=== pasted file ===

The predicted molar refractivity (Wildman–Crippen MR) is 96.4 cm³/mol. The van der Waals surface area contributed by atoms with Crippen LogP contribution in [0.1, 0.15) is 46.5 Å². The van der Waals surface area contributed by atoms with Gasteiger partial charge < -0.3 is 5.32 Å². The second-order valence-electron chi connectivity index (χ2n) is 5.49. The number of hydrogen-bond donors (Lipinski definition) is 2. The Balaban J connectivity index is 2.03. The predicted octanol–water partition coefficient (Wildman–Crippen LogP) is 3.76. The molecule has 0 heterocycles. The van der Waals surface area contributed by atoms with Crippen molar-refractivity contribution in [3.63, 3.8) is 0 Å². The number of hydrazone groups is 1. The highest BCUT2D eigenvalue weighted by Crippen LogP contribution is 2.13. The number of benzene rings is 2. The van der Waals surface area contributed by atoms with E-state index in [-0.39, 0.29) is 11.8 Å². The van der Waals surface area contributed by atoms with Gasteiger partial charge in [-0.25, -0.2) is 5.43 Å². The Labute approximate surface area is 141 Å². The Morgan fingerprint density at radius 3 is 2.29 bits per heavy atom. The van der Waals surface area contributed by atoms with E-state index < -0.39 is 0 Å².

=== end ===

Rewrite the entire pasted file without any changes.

The predicted molar refractivity (Wildman–Crippen MR) is 96.4 cm³/mol. The van der Waals surface area contributed by atoms with Crippen LogP contribution in [0.1, 0.15) is 46.5 Å². The van der Waals surface area contributed by atoms with Gasteiger partial charge < -0.3 is 5.32 Å². The second-order valence-electron chi connectivity index (χ2n) is 5.49. The number of hydrogen-bond donors (Lipinski definition) is 2. The Balaban J connectivity index is 2.03. The predicted octanol–water partition coefficient (Wildman–Crippen LogP) is 3.76. The molecule has 0 heterocycles. The van der Waals surface area contributed by atoms with Crippen molar-refractivity contribution in [3.63, 3.8) is 0 Å². The number of hydrazone groups is 1. The highest BCUT2D eigenvalue weighted by Crippen LogP contribution is 2.13. The number of benzene rings is 2. The van der Waals surface area contributed by atoms with E-state index in [-0.39, 0.29) is 11.8 Å². The van der Waals surface area contributed by atoms with Gasteiger partial charge in [-0.25, -0.2) is 5.43 Å². The Labute approximate surface area is 141 Å². The Morgan fingerprint density at radius 3 is 2.29 bits per heavy atom. The van der Waals surface area contributed by atoms with E-state index < -0.39 is 0 Å².